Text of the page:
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My trip to Peru began the week my Dad was diagnosed with renal failure. I jumped on a plane not knowing if I’d see him again, assured by everyone I would. If that wasn’t a bad sign for my impending trip I don’t know what would have been better. The stress of it caused me to break out in a form of stress eczema which created thousands of tiny blisters on my hands and toes, very itchy and then very painful.
I am a budget traveller, when I can save a few bucks I usually do if it’s going to make the vacation budget last a bit longer. So my flights are usually longer including stop overs and the such.
It turns out when my flight was due to refuel in Aukland, New Zealand, there was a fuel shortage because of some international strike happening at the time that wasn’t broadcast to the travellers. So what this meant was that an extra leg was added into a four flight trip making it a fiver with an added stop over in Tahiti for jet fuel.
Not thinking much of it I happily chatted to fellow passengers one of whom was telling the rest of us how she’d been to Peru multiple times before and to make sure we didn’t pack any breakable souvenirs as they were known to be the roughest baggage handlers in the world.
Upon our arrival into Lima the pilot announced the local time and temperature, as they do. It took me a few minutes to realise he’d said 9:30pm and after confirming with the flight attendant, it was actually 9:30pm. The problem with that was my connecting flight to Arequipa was due for departure at 8:30pm, I’d missed my final flight..
I hadn’t researched Lima, I hadn’t planned on staying there. I had no idea where anything was. I collected my suitcase from baggage claim, noticing the entire front zipped section of my material suitcase had been ripped open and the zipper was broken (she was right). Luckily I hadn’t packed anything in there on my way there but it left me feeling annoyed to begin my trip with a broken suitcase.
On my descent into the airport foyer it was obvious the terminal was closing down for the night. Shop windows were closed and there weren’t many people left wandering around. A man of about forty five in a black suit and an official lanyard was waiting at the base of the escalators near where the check in desks were. He looked to be an advisor of some kind directing people.
This man took one look at me looking at the flight departure screen and stated that I’d missed my connecting flight. I confirmed and he told me that I needed to head to the airport travel desk to rebook onto the next flight because the girls at the check in counter wouldn’t be able to change my flight. He then informed me that the travel desk wasn’t in the same area where the check ins were and he said he’d show me where to go. So I began following him, pulling my flapping suitcase along after me, tired and bewildered I’d just missed my first flight after years of travelling.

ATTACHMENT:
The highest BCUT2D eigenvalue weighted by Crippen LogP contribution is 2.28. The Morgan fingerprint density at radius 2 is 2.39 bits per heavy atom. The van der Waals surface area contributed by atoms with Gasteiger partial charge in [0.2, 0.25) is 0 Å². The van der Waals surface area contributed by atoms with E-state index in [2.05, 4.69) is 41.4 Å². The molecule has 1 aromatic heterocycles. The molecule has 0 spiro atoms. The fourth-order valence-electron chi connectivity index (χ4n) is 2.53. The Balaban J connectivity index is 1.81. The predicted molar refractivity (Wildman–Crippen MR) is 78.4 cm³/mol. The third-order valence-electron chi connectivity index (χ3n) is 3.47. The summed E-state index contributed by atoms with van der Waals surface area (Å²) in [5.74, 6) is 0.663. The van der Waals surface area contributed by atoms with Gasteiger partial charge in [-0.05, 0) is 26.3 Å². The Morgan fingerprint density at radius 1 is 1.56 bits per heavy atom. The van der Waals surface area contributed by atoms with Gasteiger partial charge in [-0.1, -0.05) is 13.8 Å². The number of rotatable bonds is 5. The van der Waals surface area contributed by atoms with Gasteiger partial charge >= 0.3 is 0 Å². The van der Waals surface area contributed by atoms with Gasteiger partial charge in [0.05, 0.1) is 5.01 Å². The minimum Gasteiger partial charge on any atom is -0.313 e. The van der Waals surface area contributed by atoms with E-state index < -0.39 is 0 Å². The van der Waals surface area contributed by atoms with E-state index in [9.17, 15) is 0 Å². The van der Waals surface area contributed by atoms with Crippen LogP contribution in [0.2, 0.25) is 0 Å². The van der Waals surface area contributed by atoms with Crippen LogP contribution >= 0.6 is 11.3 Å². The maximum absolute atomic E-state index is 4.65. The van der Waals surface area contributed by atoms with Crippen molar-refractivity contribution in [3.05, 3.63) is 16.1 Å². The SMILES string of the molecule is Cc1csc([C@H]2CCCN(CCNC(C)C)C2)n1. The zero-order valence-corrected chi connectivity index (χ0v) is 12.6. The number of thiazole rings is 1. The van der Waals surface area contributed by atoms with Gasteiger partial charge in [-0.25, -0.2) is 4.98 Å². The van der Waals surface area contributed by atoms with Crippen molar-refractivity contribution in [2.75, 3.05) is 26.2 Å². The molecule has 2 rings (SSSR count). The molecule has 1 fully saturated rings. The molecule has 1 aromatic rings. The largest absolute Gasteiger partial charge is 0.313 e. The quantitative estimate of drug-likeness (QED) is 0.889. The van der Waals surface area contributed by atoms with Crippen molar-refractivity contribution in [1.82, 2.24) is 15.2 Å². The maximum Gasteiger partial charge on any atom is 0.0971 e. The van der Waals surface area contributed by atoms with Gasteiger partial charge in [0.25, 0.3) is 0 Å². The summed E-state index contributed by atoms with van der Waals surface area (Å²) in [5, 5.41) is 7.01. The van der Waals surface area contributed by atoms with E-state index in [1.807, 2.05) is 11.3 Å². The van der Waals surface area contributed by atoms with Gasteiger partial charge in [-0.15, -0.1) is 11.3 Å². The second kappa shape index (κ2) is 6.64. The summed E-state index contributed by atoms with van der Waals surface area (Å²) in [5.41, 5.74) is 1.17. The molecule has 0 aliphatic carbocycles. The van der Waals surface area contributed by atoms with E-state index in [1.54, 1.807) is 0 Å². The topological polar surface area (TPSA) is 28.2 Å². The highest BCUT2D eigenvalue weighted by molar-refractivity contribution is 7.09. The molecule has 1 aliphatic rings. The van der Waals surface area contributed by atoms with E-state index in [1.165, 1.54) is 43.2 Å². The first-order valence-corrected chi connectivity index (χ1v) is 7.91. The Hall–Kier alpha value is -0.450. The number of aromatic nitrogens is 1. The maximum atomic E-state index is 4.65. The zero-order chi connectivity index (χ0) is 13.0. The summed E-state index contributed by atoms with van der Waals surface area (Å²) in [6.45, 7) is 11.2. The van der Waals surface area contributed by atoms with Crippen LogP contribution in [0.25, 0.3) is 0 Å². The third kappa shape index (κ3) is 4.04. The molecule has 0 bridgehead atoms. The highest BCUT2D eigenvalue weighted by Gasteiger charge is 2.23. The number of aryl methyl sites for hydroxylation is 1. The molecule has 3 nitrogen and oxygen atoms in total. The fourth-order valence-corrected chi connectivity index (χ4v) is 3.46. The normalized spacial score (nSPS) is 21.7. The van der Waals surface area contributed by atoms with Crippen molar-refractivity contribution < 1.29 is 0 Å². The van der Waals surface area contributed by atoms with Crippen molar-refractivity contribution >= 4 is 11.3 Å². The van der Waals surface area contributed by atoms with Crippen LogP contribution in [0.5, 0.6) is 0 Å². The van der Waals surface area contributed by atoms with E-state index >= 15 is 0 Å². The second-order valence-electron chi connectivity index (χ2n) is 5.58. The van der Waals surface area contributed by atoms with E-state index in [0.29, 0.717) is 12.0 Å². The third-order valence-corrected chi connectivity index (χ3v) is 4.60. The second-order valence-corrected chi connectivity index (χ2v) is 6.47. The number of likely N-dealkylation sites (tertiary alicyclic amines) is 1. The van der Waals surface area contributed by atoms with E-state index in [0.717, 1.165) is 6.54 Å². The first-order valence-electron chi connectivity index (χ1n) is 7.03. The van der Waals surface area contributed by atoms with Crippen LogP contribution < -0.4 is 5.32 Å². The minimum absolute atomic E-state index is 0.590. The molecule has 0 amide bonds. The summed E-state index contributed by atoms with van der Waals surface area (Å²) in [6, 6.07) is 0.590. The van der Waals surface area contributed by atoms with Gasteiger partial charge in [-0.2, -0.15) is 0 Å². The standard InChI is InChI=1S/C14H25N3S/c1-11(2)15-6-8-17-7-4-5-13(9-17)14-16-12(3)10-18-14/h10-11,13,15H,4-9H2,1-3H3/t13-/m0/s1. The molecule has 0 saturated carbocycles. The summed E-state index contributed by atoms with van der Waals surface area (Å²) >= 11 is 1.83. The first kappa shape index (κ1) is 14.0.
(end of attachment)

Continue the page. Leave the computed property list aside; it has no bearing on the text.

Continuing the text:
He offered to take my suitcase, I’d read enough Peru safety blogs to know never to let anyone take your bags, so I declined. We then headed for the exit. I exclaimed I didn’t want to exit the terminal but he eased my mind saying we had to go out and over the road to some shops where the travel agency was. It was very close he assured me again, and safe.
We walked past at least a hundred seedy looking taxi drivers, up and over an over pass and down through an armor-guarded fence. I began to freak out as the security guard closed the huge security gates after us, leaving us in a dark, area with a few stores that were all closed for the night.
But then I saw a dim light coming from one of the little stores further down and instantly felt better realising it was the little travel agency. He had in fact brought me to a travel agent.
As I walked in it was evident there was only one clerk working this night. There was another guy in there, maybe his friend and a girl. I could instantly tell she was a traveller also, about the same age as me. I sat down next to her and when she’d finished talking to the guy I discovered she’d missed the same connecting flight from Lima to Arequipa as me. She was having trouble booking a new flight as she had travelled with a different airline and they didn’t want to honor the time delay which caused the missed flight. She eventually secured a flight online and would deal with the insurance to claim the original flight later.
I could tell she was just as freaked out by the whole situation as I was. I asked her to stay with me until I had worked out my flight as well and we’d head back to the terminal together. She quickly agreed and we were somewhat mildly relieved.
When the agent looked at my itinerary he told me I had to book my new flight inside the terminal at the check in desk as I was flying all the way with the same airline company. They would just transfer me onto the next available plane. I was livid! I didn’t even have to be there, in that scary little travel agency, in the middle of the night (by this stage it was about midnight).